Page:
Outboard Motor Buying Guide 2021

Outboard Motor

Whether you’re dropping a line, cruising around a lake, or introducing the family to the thrill of water skiing, there is nothing better than spending the day on the water. 

But when it comes to buying an outboard motor, there is a bewildering array of options, not to mention more manufacturers in the market than ever before. So if you’re in the market for some new boating equipment but don’t know which way to steer, this comprehensive outboard motor buying guide should help.

What size outboard motor do I need?

Modern outboard motors are efficient and reliable, but their performance still depends on their size and capacity. When you are looking at new outboard prices, you’ll soon discover that some of the more powerful models can be expensive, but are often quieter, faster and more fuel-efficient.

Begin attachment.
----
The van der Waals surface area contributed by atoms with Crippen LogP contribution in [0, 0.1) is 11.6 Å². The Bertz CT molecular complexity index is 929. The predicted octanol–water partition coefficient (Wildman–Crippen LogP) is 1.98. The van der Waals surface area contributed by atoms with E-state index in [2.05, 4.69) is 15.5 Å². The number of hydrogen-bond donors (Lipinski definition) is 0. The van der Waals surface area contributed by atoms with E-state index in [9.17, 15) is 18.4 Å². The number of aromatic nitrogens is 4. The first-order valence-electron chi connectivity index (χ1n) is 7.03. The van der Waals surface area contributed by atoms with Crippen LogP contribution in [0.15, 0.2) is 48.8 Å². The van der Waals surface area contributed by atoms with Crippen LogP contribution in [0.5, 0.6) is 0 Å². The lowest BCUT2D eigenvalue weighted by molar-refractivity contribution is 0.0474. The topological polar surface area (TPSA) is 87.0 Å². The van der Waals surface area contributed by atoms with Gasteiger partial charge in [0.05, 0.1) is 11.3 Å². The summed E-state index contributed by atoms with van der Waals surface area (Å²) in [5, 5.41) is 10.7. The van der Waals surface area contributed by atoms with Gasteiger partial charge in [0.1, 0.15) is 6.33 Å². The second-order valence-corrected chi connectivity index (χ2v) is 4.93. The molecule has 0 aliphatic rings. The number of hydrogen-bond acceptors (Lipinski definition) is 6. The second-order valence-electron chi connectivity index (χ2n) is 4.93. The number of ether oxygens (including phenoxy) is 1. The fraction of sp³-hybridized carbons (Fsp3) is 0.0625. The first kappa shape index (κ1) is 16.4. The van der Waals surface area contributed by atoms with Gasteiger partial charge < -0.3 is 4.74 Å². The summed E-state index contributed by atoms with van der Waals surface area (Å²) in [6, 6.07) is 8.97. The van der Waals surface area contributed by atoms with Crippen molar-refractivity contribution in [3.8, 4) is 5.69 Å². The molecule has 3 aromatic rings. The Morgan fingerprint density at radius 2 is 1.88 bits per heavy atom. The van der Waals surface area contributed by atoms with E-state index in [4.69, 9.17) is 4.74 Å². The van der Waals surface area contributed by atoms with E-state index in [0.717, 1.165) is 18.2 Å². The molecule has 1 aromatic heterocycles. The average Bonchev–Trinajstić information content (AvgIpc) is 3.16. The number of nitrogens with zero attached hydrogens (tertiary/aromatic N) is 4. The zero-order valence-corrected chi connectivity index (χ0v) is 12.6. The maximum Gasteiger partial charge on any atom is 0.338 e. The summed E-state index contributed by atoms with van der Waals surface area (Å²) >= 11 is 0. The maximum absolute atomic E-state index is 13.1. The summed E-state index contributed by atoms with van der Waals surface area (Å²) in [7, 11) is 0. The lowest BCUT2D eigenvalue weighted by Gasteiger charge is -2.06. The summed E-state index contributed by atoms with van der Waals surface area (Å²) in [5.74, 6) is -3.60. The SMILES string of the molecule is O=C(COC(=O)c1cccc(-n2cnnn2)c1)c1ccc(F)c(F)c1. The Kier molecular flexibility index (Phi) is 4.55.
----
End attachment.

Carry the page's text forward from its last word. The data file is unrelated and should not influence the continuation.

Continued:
However, it’s also vital to factor in the type of craft you own and how you use it. If you just want to cruise your favourite fishing spots in a modest tinny, then you probably won’t need a super-fast outboard with drive-by-wire control technology. 

Here are some of the best outboard engines available, sorted by horsepower.

2 to 3.5hp

The most environmentally-friendly option these days for both small and large outboards is a 4-stroke outboard, which suits canoes, dinghy, inflatables, or small sailboard owners. A light and portable 1-cylinder model may suffice, but most only have forward gears and are limited to speeds of around 16kph.